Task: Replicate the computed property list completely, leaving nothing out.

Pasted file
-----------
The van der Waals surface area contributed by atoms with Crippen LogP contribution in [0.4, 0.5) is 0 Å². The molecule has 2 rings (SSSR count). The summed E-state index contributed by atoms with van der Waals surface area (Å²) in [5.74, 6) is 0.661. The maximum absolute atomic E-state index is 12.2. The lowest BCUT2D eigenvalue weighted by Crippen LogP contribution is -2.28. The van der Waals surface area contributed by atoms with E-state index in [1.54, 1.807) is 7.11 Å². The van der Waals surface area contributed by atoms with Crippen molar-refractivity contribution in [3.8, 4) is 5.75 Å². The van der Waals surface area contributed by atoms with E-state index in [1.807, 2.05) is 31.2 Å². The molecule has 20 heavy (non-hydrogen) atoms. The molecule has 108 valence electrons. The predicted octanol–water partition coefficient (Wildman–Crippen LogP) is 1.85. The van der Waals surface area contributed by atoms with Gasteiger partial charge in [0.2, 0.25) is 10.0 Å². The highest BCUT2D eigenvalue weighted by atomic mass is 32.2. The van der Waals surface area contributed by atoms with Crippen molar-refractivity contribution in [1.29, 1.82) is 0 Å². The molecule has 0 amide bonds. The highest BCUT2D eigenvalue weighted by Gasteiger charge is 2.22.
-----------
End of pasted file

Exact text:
The van der Waals surface area contributed by atoms with Crippen LogP contribution in [0.4, 0.5) is 0 Å². The molecule has 2 rings (SSSR count). The summed E-state index contributed by atoms with van der Waals surface area (Å²) in [5.74, 6) is 0.661. The maximum absolute atomic E-state index is 12.2. The lowest BCUT2D eigenvalue weighted by Crippen LogP contribution is -2.28. The van der Waals surface area contributed by atoms with E-state index in [1.54, 1.807) is 7.11 Å². The van der Waals surface area contributed by atoms with Crippen molar-refractivity contribution in [3.8, 4) is 5.75 Å². The van der Waals surface area contributed by atoms with E-state index in [1.807, 2.05) is 31.2 Å². The molecule has 20 heavy (non-hydrogen) atoms. The molecule has 108 valence electrons. The predicted octanol–water partition coefficient (Wildman–Crippen LogP) is 1.85. The van der Waals surface area contributed by atoms with Gasteiger partial charge in [0.2, 0.25) is 10.0 Å². The highest BCUT2D eigenvalue weighted by atomic mass is 32.2. The van der Waals surface area contributed by atoms with Crippen molar-refractivity contribution in [1.29, 1.82) is 0 Å². The molecule has 0 amide bonds. The highest BCUT2D eigenvalue weighted by Gasteiger charge is 2.22.